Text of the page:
Results from a community-based smoking cessation treatment program for LGBT smokers

Alicia K. Matthews*, Chien Ching Li, Lisa M. Kuhns, Timothy B. Tasker, John A. Cesario

*Corresponding author for this work

Research output: Contribution to journalArticle

33 Scopus citations

Abstract

Introduction. Little is known about lesbian, gay, bisexual, and transgender (LGBT) people's response to smoking cessation interventions. This descriptive study examined the benefits of a community-based, culturally tailored smoking cessation treatment program for LGBT smokers. Methods. A total of N = 198 LGBT individuals recruited from clinical practice and community outreach participated in group-based treatment. Sessions were based on the American Lung Association's "Freedom from Smoking Program" (ALA-FFS) and were tailored to LGBT smokers' needs. Seven-day smoking point prevalence abstinence served as the primary outcome. Results. Participants (M age = 40.5) were mostly White (70.4%) and male (60.5%) and had at least a college degree (58.4%). Forty-four percent scored in the moderate range on the Fagerström Test for Nicotine Dependence pretreatment, and 42.4% completed treatment (≥ 75% sessions). Higher educational attainment and use of nicotine replacement therapy (NRT) were associated with treatment completion. Self-reported quit rates were 32.3% at posttreatment assessment. Treatment attendance (OR = 2.45), use of NRT (OR = 4.24), and lower nicotine dependency (OR = 0.73) were positively associated with quitting smoking. Conclusions. Results suggest the benefits of offering LGBT smokers culturally tailored smoking cessation treatments. Future research could improve outcomes by encouraging treatment attendance and promoting NRT uptake.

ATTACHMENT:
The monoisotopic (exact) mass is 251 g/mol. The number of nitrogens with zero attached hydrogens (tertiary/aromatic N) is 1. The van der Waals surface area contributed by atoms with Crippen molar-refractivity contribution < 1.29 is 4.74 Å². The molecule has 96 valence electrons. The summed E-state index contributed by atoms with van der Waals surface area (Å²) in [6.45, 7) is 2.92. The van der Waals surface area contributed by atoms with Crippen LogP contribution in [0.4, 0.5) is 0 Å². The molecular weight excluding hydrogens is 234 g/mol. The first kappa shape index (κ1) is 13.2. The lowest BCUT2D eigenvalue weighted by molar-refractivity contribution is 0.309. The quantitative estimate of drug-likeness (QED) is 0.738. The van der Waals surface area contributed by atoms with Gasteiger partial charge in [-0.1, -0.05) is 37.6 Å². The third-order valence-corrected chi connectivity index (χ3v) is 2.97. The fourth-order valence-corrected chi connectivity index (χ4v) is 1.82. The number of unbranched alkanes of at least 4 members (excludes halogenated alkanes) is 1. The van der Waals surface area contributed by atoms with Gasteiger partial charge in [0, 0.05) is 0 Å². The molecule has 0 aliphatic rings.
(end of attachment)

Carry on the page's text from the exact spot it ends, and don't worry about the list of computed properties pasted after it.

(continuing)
Original languageEnglish (US)
Article number984508
JournalJournal of Environmental and Public Health
Volume2013
DOIs
StatePublished - 2013

ASJC Scopus subject areas

  • Public Health, Environmental and Occupational Health
  • Health, Toxicology and Mutagenesis

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